Secondly, Engels claims, the forces of history begin to work on man in a similar manner. Social dynamics and the manifestation of aspects of human psychology get personified into religious forces as well which have shaped man's history. The next step in human evolution, for Engels, was when man took these varied forces as gods, and then brought them together into one God, and personified him as the unity of all forces, including being a reflection of our psychology. Engels says, "In this convenient, handy and universally adaptable form, religion can continue to exist as the immediate, that is, the sentimental form of men's relation to the alien, natural and social, forces which dominate them, so long as men remain under the control of these forces." Here we can see the use of the word "alien" by Engels to represent that which we cannot understand and so we project it into a false reality which dominates us for a time ... until we realized that it's not real. This is directly connected to Marx's use of the term "alienation" in his earlier philosophical essays. It is the same idea, Marx claims that it is religion that alienates man from his true self and his true nature.
Engels then moves to the idea that Capitalism creates forces that we cannot control or understand, likewise bringing the "alien" in to dominate man, instead of man choosing to dominate it and take control over his destiny. "It is still true that man proposes and God (that is, the alien domination of the capitalist mode of production) disposes." Man must propose and dispose according to his own design and control. When he does accomplish this, when he takes complete control of the means of production and usage, religion and alienation will disappear, according to Engels. "... only then will the last alien force which is still reflected in religion vanish; and with it will also vanish the religious reflection itself, for the simple reason that then there will be nothing left to reflect." 3
A friend of Marx and Engels, philosopher Joseph Dietzgen, made a comparison between the new socialism and the old Christian Church. Socialism or Communism is the new, and only true, religion because it provides salvation for man here on earth. In his mind, it is not based in an other worldly fantasy, but in the most correct sense of earthly success and equality. The Weltanschauung of Marxist atheism is the new religion. Here's a quote from Dietzgen, "Yes, social democracy is the true religion, the only saving Church, in as much as it strives after the common goal, no longer by way of fantasy, no longer with petitions, desires, sighs, but in a real and effective way, really and truly, by the social organization of manual and mental work ... Social democracy lives in faith in the victory of the truth, in hope of redemption from material and mental bondage, in love for men's equality." In summarizing this, Kung then puts it this way: "Here is becomes clear how much the Marxist Weltanschauung serves in practice as an atheistic substitute for religion or an atheistic substitute religion. At the same time, the content of this explicitly materialistic Weltanschauung agrees to a surprising extent with the likewise materialistic and not (as required by the scheme of historical materialism) idealistic Weltanschauung of the 'bourgeoisie.'"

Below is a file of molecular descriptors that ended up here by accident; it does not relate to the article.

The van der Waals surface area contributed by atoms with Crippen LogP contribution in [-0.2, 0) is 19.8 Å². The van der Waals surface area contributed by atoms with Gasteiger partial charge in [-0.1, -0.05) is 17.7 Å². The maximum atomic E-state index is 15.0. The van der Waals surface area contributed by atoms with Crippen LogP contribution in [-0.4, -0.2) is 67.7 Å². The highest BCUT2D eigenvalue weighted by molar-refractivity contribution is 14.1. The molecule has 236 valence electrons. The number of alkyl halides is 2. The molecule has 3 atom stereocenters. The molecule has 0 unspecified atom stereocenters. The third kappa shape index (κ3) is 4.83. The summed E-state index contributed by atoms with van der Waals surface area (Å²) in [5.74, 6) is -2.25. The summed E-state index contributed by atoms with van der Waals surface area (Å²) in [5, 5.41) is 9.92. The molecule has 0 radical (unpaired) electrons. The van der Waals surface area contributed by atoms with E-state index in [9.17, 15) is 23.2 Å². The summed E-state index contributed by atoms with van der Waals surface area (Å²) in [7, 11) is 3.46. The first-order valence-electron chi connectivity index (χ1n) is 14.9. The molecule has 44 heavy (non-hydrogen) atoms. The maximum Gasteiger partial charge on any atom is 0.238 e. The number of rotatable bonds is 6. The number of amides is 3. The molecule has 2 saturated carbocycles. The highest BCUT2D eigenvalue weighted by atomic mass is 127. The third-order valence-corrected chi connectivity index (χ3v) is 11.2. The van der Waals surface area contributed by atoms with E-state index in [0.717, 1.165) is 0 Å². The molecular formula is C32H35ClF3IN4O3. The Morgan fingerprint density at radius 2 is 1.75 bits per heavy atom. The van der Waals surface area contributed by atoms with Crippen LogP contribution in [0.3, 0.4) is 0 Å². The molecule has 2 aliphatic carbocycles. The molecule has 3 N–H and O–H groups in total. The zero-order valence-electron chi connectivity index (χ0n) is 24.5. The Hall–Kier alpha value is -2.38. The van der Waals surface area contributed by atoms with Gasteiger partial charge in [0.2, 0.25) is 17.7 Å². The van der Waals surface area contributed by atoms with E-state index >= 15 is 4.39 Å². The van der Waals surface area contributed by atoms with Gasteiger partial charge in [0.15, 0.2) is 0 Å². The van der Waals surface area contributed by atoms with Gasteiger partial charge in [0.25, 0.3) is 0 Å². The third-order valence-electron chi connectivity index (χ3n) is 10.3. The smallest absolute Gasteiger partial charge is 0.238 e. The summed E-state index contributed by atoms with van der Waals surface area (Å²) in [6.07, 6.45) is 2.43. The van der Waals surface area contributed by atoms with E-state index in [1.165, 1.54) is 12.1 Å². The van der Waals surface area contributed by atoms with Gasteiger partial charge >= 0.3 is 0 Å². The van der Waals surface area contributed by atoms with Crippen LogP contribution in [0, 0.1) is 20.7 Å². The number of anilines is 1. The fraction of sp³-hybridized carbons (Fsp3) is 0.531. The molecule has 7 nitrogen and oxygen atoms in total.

Later on, Kung points out, when religion did not necessarily simply disappear on its own as Marx and Engels predicted, others like Lenin saw the religious worldview, or Weltanschauung, as something threatening. Lenin severely hated religion, not simply holding that it was a refuge for the poor to dull their pain, but that it was a drug handed out on purpose by previously rulers to enslave their people. Waking up the this fact was the first step in breaking the addiction. 4
|Pope Leo XIII|
"Even at that time, then, Lenin had demanded from his supporters a coherent atheistic Weltanschauung. As far as the state is concerned, religion is indeed a private affair. But it is not at all so for the party, one of the objects of which 'is precisely to fight against all religious deception of the workers.'" First and foremost, for Lenin, the importance of revolution was at a deeper level even than religion, it was the class struggle. Here, a quote from Lenin: "A union in that genuinely revolutionary struggle of the oppressed class to set up a heaven on earth is more important to us than a unity in proletarian opinion about the imaginary paradise in the sky." Lenin spelled out more of his thoughts on religion in a work called, Materialism and Empiriocriticism. Kung points out, though, that there is a particular letter than Lenin sent to a man named Maxim Gorky in which he most vehemently expresses his hatred for religion. Kung mentions that the leap from hatred to persecution ... was a short one. 5
Concluding this section, Kung mentions an encyclical, Quod Apostolici Muneris, which Pope Leo XIII wrote in 1878 addressing his concerns with this whole trend ... "... the 'plague' of socialism, which was working for the overthrow of society, rejecting all existing laws, all authority, all subordination and inequality, and even the marriage bond and the right of ownership ..." 6
Maybe I will explore that encyclical next ... stay tuned.
1 - Kung, Hans. Does God Exist? An Answer for Today. Doubleday & Company (New York, 1980). Pg. 236
2 - 237
3 - 238
4 - 239
5 - 240
6 - 241